Schlumberger's Q2 Earnings Report: Exploring Potential Amidst Rising Energy Sector

Large Caps 2 replies 0 votes 2095 views Tags:  energy sectorhigher oil pricesoil and gasproduction servicesQ2 EarningsSchlumbergervalue investing
Amy Swift 11 months

Schlumberger (NYSE:SLB)is scheduled to report their Q2 earnings on July 21, before the market opens. Since May, the stock has gained significant momentum, rising more than 30%. In this article, we will explore the reasons behind this surge and discuss what we can expect from Schlumberger's earnings.

While technology stocks have been performing exceptionally well in 2021, the energy sector has faced some challenges. It has been the worst-performing sector in the past three months, along with utilities having a poorer performance in the past six months. However, this underperformance presents opportunities for value investors. The energy sector, unlike tech stocks, has priced in a potential recession, leading to a significant shift in the risk/reward dynamic. The energy sector's valuation compared to the S&P 500 is at a significant discount, making it an attractive investment option.

One major reason for the attractiveness of the energy sector is the plateauing of production growth in major basins. The growth engine of global supply growth, which is US shale, is running out of steam. Most major basins, including Eagle Ford and Bakken, have already peaked. Even the Permian Basin, considered a growth engine, is now showing signs of reaching peak production. This situation, coupled with the expectation that global oil demand will continue to grow, may lead to a new era of potentially higher oil prices.

Furthermore, despite economic growth deterioration, Brent crude oil is still trading close to $80. A rebound in mid-term demand growth is likely to boost commodities and support inflation, which could result in a rotation from growth to value stocks. Money managers' positioning shows that the value/commodity trade may be the least crowded at the moment.

Although Schlumberger doesn't produce oil, it plays a crucial role in providing oil and gas exploration and production services. The company generates its revenue through various segments, with Well Construction being the largest. Service sector companies like Schlumberger are typically late to the party, as drilling activity lags behind oil prices. However, with the current low levels of drilled but uncompleted wells (DUCs), service companies will be in demand as energy prices pick up.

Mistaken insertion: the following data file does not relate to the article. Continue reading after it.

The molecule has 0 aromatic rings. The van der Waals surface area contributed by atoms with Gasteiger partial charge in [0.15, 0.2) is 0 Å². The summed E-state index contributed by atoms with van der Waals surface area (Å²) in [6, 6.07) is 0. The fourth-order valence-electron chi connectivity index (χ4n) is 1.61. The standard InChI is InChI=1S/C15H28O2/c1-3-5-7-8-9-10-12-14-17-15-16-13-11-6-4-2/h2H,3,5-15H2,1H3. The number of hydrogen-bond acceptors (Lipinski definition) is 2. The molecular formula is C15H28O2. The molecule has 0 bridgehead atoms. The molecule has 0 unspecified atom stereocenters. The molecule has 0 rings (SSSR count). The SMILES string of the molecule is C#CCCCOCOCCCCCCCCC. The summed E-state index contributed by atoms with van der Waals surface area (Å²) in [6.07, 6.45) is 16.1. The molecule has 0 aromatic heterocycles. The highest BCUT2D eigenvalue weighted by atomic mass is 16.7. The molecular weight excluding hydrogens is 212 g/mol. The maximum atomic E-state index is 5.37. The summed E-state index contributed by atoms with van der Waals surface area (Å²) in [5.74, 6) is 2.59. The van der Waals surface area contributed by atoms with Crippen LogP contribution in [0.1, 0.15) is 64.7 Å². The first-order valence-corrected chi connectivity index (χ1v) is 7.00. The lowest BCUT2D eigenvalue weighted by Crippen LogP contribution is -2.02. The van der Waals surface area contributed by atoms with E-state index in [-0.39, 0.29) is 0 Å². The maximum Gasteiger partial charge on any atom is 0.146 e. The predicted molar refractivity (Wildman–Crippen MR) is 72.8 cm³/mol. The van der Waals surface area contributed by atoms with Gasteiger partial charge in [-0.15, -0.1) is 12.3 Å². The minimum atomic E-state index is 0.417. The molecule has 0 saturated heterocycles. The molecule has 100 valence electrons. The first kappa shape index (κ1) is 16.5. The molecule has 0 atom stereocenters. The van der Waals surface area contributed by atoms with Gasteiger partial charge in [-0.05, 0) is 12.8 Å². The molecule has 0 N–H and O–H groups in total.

When comparing Schlumberger's shares to oil drillers, we see that they are outperforming. This ratio has reached a multi-year high in 2023, indicating that higher oil prices will likely lead to increased capital expenditure (CapEx) in the industry. During the first quarter earnings call, Schlumberger's CEO highlighted a positive outlook for the company, emphasizing growth opportunities in Well Construction, Reservoir Performance, and Production Systems.

Wall Street expects strong earnings performance from Schlumberger in Q2, with a projected EPS of $0.71 and a 21% year-on-year revenue growth. The company has a track record of beating earnings estimates. The current consensus price target is $65, but considering the potential for higher oil prices, some experts believe that the stock could reach the $80 to $90 range within the next 24 months.

As investors anticipate Schlumberger's earnings report, the energy sector presents an attractive opportunity for value investors. With the plateauing of production growth in major basins and the potential for higher oil prices, Schlumberger, as the largest provider of oil and gas exploration and production services, stands to benefit. Strong projected revenue growth and margin expansion support the company's positive outlook. Wall Street expects strong earnings performance, and bullish comments and guidance during the earnings call could drive the stock price above $60. If the oil thesis holds true, there is potential for SLB stock to reach the $80 to $90 range within the next 24 months.

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